Weingreen Composition - Chapter 30 and On

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S_Walch
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Re: Weingreen Composition - Chapter 30 and On

Postby S_Walch » Fri May 22, 2020 11:28 am

Jonathan Beck wrote:I’m also sure the hitpael functions reflexivley more often than three times.

Oh yes most certainly - the "hitpael" examples I have there are the only places where just קבץ appears in hitpael form. Sorry if that wasn't obvious!

As for my word choice, I just used it because I’m most familiar with the genesis narratives.

BDB notes that קבץ and אסף are both synonyms in BH, so either is most certainly fine for saying someone "gathered" somewhere. :)

ducky wrote:So I guess there are some cases, but surely these are not the common way.

This is more or less certain. If we based it on the results in the first 900 examples, we're looking at close to 0%.

As you've rightly pointed out with the three possible exceptions, one is a quote, the other is more likely the continuation of the previous thought, and the third is poetry.

There maybe some exceptions in the following 5,100+ examples, but they will be extremely rare.

I wasn't too bothered about finding an exception - I also don't plan on going through 14,000+ examples just to find one either heh. :)
Ste Walch

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Jason Hare
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Re: Weingreen Composition - Chapter 30 and On

Postby Jason Hare » Fri May 22, 2020 11:39 am

Just to close the discussion about word order, I think you came to an agreement that the verb itself would not be in the first position. That was my objection... that something needs to come before the qāṭal, not that q̄aṭal cannot be in the first clause. It's most common for some type of temporal marker to be inserted before it or simply ויהי (often joined with a temporal marker).

Since we don't have any of these markers in the suggested translation text, it is best to start with a vayyiqṭōl or front the subject in some way (if you really don't want to use a vayyiqṭōl).

There doesn't need to be an "and" or "now" or whatever in English translation to justify using vayyiqṭōl, nor is it necessary to translate the conjunction, since it is a marker of narrative form and not a true conjunction. Even the whole word ויהי doesn't always need to be translated.
Jason Hare
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ducky
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Re: Weingreen Composition - Chapter 30 and On

Postby ducky » Fri May 22, 2020 12:18 pm

Jonathan Beck wrote:Glad someone else used qbs! :))) My only minor complaint would be that the hitpael or that verb by itself means “to gather together” - no need for yachdav. I think the latter is mainly used for people.

I also had lakhem there at the end but decided against to for some reason.

Jonathan


Hi Jonathan,

קבץ and אסף have the same basic meaning.

As for יחדו...
you point is nice, as why the word יחדו should come if there is a gathering.
And so, we can say that about the English itself.
In the source sentence, he wrote: "Gether together"
Do we need that "together"?

but this is how he wrote, and I felt that he wanted us to translate the right word for that.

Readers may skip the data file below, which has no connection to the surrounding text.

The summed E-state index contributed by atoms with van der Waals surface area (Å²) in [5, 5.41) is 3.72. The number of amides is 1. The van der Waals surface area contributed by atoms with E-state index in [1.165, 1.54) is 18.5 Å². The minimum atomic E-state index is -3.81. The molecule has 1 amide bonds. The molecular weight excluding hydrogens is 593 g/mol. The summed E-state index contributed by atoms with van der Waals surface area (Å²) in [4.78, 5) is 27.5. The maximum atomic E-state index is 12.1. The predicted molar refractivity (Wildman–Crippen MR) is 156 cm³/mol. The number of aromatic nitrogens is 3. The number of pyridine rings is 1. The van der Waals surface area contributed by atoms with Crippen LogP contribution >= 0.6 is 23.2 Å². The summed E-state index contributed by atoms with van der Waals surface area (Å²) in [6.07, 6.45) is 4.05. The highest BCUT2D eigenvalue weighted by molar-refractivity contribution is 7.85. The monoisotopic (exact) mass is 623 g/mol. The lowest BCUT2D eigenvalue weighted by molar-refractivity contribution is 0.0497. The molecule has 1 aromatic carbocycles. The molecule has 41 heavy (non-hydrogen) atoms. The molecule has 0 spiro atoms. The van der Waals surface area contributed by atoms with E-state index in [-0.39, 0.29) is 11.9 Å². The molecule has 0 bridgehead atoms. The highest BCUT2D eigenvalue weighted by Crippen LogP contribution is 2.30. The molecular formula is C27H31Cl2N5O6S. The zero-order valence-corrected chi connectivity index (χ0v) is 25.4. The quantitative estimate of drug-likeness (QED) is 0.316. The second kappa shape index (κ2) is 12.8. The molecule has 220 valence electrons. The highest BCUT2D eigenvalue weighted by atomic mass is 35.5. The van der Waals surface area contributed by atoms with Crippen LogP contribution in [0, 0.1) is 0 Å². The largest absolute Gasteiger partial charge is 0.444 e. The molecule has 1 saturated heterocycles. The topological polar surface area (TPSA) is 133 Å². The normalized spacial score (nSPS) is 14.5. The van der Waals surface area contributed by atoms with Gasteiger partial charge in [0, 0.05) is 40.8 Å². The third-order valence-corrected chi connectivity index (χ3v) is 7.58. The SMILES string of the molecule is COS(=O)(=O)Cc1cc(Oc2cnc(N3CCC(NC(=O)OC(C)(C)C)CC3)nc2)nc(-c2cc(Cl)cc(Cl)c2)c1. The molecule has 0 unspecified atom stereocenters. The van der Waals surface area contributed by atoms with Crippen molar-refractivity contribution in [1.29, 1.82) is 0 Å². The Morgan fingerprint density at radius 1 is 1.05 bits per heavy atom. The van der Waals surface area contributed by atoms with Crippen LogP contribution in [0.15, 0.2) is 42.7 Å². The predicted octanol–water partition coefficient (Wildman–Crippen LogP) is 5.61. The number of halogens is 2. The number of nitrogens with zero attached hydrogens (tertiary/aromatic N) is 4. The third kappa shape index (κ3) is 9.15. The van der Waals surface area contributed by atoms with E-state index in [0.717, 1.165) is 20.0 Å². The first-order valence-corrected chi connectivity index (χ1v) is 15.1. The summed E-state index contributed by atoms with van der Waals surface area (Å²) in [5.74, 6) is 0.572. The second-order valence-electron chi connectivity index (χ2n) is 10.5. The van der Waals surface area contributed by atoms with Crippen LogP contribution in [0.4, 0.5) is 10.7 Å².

For example, in the previous exercise, I think I am the only one who used the word לקראת - because I saw he wrote "Came forth" - and I felt that he wanted us to translate the word "forth" as well, and so, I also had to change a little bit the order of the sentence, so I can keep its idea while translating the whole words that I felt he wanted us to use.

***
The combination of אסף/קבץ with יחד/יחדו occurs in the bible (maybe a dozen), and there is no wrong to use that.

*
Also, the Hitpael form and the Niphal form has the same basic meaning for these roots, and it doesn't matter if we use this one or that one in this sentence.

***
S_Walch wrote:
Spoiler: show
קרא הנביא [לעם / אל־העם] אשר נאספו על־ההר ויאמר בחרו ביום הזה בין את־יהוה ובין את־אלהי כנען


קָרָא הַנּבִיא [לָעָם / אֶל־הָעָם] אֲשֶׁר נֶאֶסְפוּ עַל־הָהָר וְיֹּאמֶר בַּחֲרוּ בְיוֺם [בְּיוֺם ?] הַזֶה בֵּין אֶת־יהוה וּבֵין אֶת־אֱלֹהֵי כְנַעַן


Ste Walch,

When you write בחרו ביום הזה - it gives the sense of choosing/picking in this day (than any other day)
As to choose in Sunday over Monday.

because the letter ב after the root בחר is a prefix for the chosen noun.
בחר בה
he chose her

******
And not that what you wrote is bad, but to read it with the idea you wanted, I'm reading it with a "break"
As:
בחרו, ביום הזה, בין
As: Choose, on this day, between...

*****************

Also, even if you wrote היום הזה, I see that you continued with:
בין את י"י" ובין את אלהי כנען
And so, by doing that, you also separate between בחרו (the verb) and the בין
because you chose to write את

and there is no style of בין את
(It can be found in Modern, by the way)

If you wanted to use this style, then check Joshua 24:15
בַּחֲרוּ לָכֶם הַיּוֹם אֶת מִי תַעֲבֹדוּן
אִם אֶת אֱלֹהִים אֲשֶׁר עָבְדוּ אֲבוֹתֵיכֶם אֲשֶׁר מֵעֵבֶר הַנָּהָר
וְאִם אֶת אֱלֹהֵי הָאֱמֹרִי אֲשֶׁר אַתֶּם יֹשְׁבִים בְּאַרְצָם
David Hunter

S_Walch
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Re: Weingreen Composition - Chapter 30 and On

Postby S_Walch » Fri May 22, 2020 1:25 pm

Thanks for the excellent tips as usual, David. :)

So my sentence should have looked like this:

Spoiler: show
הַנּבִיא קָרָא אֶל־הָעָם אֲשֶׁר נֶאֶסְפוּ עַל־הָהָר וְיֹּאמֶר בַּחֲרוּ הַיּוֺם הַזֶּה בֵּין יהוה וּבֵין אֱלֹהֵי כְנַעַן
Ste Walch

ducky
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Re: Weingreen Composition - Chapter 30 and On

Postby ducky » Fri May 22, 2020 2:22 pm

Thank you for your words, Ste Walch

It is better.
Only that you don't really need to write הזה.
In Hebrew, the definite article alone can already bear the meaning of "This"
This day (in the meaning of "today") - היום

the combination of היום הזה - usually refers to a specific day or come to emphasize.
"It started years ago and it continues until This day היום הזה"
"Remember That day"
and so on...
This is just a note.

Another thing...
Correct the vowel on the prefix Vav of ויאמר

*************
I have to say that this project is really great.
We find ourselves checking ourselves and then checking our friends and each one has his perspective and arguments about some issues.
So this is really great.
And props to Jason who started this and let us think more about the way of Hebrew by producing it and not just by reading it.
David Hunter

Jonathan Beck
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Re: Weingreen Composition - Chapter 30 and On

Postby Jonathan Beck » Fri May 22, 2020 5:00 pm